Volvo Cars, the premium car maker, today announced its ambition that from 2025, at least 25 per cent of the plastics used in every newly launched Volvo car will be made from recycled material.
Volvo Cars also urged auto industry suppliers to work more closely with car makers to develop next generation components that are as sustainable as possible, especially with regards to containing more recycled plastics.
To demonstrate the viability of this ambition, the company has unveiled a specially-built version of its XC60 T8 plug-in hybrid SUV that looks identical to the existing model, but has had several of its plastic components replaced with equivalents containing recycled materials.
“Volvo Cars is committed to minimising its global environmental footprint,” said Håkan Samuelsson, President and CEO of Volvo Cars. “Environmental care is one of Volvo’s core values and we will continue to find new ways to bring this into our business. This car and our recycled plastics ambition are further examples of that commitment.”
The special XC60’s interior has a tunnel console made from renewable fibres and plastics from discarded fishing nets and maritime ropes. On the floor, the carpet contains fibres made from PET plastic bottles and a recycled cotton mix from clothing manufacturers’ offcuts. The seats also use PET fibres from plastic bottles. Used car seats from old Volvo cars were used to create the sound-absorbing material under the car bonnet.
“We already work with some great, forward-thinking suppliers when it comes to sustainability,” said Martina Buchhauser, Senior Vice President of Global Procurement at Volvo Cars. “However, we do need increased availability of recycled plastics if we are to make our ambition a reality. That is why we call on even more suppliers and new partners to join us in investing in recycled plastics and to help us realise our ambition.”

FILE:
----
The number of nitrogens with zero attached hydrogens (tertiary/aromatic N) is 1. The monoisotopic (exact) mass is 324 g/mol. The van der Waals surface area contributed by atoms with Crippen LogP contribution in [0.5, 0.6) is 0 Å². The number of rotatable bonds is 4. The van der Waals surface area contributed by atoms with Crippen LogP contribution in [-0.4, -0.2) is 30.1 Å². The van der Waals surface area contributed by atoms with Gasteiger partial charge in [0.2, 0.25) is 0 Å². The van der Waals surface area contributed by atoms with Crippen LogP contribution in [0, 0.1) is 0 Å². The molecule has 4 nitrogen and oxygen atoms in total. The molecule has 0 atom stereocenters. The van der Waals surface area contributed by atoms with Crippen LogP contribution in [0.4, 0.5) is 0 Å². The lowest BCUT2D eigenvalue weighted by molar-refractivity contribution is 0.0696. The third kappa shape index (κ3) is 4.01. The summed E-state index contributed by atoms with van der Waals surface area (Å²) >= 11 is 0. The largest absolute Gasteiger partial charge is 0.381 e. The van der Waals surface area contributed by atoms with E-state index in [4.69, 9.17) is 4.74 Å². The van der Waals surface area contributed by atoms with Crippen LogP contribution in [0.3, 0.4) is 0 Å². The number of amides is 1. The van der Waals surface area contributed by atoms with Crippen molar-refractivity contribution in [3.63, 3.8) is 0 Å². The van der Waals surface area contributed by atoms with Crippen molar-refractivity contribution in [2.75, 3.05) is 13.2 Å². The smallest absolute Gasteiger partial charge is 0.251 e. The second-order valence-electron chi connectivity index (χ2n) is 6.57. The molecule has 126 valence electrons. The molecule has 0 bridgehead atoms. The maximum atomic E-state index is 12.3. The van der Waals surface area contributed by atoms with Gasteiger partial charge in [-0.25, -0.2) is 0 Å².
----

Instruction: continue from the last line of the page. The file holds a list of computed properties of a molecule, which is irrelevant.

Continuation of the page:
The recycled-plastics XC60 was revealed at the Ocean Summit during the Gothenburg Volvo Ocean Race stopover. The race’s focus on sustainability centres on a partnership with the United Nations Environment Clean Seas campaign, focussing on the call to action, ‘Turn the Tide on Plastic’.
“Extensive recycling and reuse of plastic is vital to our efforts to turn the tide on plastic pollution,” said Erik Solheim, Head of UN Environment. “Volvo’s move to integrate plastic waste into the design of their next fleet of cars sets a new benchmark that we hope others in the car industry will follow. This is proof that this problem can be solved by design and innovation.”
The recycled plastics ambition is the most progressive statement around the use of recycled plastic by any premium automotive manufacturer. It represents another demonstration of Volvo Cars’ commitment towards reducing its impact on the environment across all operations and products. Last month, Volvo Cars committed to eradicate single-use plastics across all its premises and events by the end of 2019.
In 2017, the company announced an industry-leading commitment to electrify all new Volvo cars launched after 2019. Last month, Volvo Cars reinforced this strategy, by stating that it aims for fully electric cars to make up 50 per cent of its global sales by 2025.
In terms of operations, Volvo Cars aims to have climate-neutral manufacturing operations by 2025. In January this year, the engine plant in Skövde, Sweden, became its first climate-neutral facility.